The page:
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Kathy Svitil
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New Method of Studying Ancient Fossils Points to Carbon Dioxide As a Driver of Global Warming

PASADENA, Calif.—A team of American and Canadian scientists has devised a new way to study Earth's past climate by analyzing the chemical composition of ancient marine fossils. The first published tests with the method further support the view that atmospheric CO2 has contributed to dramatic climate variations in the past, and strengthen projections that human CO2 emissions could cause global warming.

In the current issue of the journal Nature, geologists and environmental scientists from the California Institute of Technology, the University of Ottawa, the Memorial University of Newfoundland, Brock University, and the Waquoit Bay National Estuarine Research Reserve report the results of a new method for determining the growth temperatures of carbonate fossils such as shells and corals. This method looks at the percentage of rare isotopes of oxygen and carbon that bond with each other rather than being randomly distributed through their mineral lattices.

Because these bonds between oxygen-18 and carbon-13 form in greater abundance at low temperatures and lesser abundance at higher temperatures, a precise measurement of their concentration in a carbonate fossil can quantify the temperature of seawater in which the organisms lived. By comparing this record of temperature change with previous estimates of past atmospheric CO2 concentrations, the study demonstrates a strong coupling of atmospheric temperatures and carbon dioxide concentrations across one of Earth's major environmental shifts.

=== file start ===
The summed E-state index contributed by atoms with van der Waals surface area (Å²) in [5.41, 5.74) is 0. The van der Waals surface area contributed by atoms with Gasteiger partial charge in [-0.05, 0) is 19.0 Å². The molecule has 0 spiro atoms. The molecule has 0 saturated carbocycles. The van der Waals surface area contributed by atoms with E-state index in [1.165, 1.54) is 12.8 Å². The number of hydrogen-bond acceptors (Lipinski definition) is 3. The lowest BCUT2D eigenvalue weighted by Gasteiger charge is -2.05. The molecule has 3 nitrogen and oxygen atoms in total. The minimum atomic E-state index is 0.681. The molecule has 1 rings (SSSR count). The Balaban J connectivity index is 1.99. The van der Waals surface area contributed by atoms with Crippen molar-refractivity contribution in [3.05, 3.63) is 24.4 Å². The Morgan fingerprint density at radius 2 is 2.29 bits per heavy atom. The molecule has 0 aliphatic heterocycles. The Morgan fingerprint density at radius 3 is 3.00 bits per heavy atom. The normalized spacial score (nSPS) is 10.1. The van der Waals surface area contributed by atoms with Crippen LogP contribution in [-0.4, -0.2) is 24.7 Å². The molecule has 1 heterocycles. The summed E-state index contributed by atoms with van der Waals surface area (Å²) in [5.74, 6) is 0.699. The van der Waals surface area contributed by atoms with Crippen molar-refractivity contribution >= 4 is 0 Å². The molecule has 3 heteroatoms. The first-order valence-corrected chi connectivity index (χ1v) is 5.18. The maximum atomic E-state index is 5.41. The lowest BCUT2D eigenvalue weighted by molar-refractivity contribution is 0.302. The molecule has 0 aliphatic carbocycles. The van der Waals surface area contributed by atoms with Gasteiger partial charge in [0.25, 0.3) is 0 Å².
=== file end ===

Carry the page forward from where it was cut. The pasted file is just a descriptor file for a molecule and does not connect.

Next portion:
According to Rosemarie Came, a postdoctoral scholar in geochemistry at Caltech and lead author of the article, only about 60 parts per million of the carbonate molecular groups that make up the mineral structures of carbonate fossils are a combination of both oxygen-18 and carbon-13, but the amount varies predictably with temperature. Therefore, knowing the age of the sample and how much of these exotic carbonate groups are present allows one to create a record of the planet's temperature through time.

"This clumped-isotope method has an advantage over previous approaches because we're looking at the distribution of rare isotopes inside a single shell or coral," Came says. "All the information needed to study the surface temperature at the time the animal lived is stored in the fossil itself."

In this way, the method contrasts with previous approaches that require knowledge of the chemistry of seawater in the distant past--something that is poorly known.

The study contrasts the growth temperatures of fossils from two times in the distant geological past. The Silurian period, approximately 400 million years ago, is thought to have been a time of highly elevated atmospheric CO2 (more than 10 times the modern concentration), and was found by the researchers to be a time of exceptionally warm shallow-ocean temperatures—nearly 35 degrees C. In contrast, the Carboniferous period, roughly 300 million years ago, appears to have been characterized by far lower levels of atmospheric carbon dioxide (similar to modern values) and had shallow marine temperatures similar to or slightly cooler than today-about 25 degrees C. Thus, the draw-down of atmospheric CO2 coincided with strong global cooling.

"This is a huge change in temperature," says John Eiler, a professor of geochemistry at Caltech and a coauthor of the study. "It shows that carbon dioxide really has been a powerful driver of climate change in Earth's past."

The title of the Nature paper is "Coupling of surface temperatures and atmospheric CO2 concentrations during the Paleozoic era." The other authors are Jan Veizer of the University of Ottawa, Karem Azmy of Memorial University of Newfoundland, Uwe Brand of Brock University, and Christopher R. Weidman of the Waquoit National Estuarine Research Reserve, Massachusetts.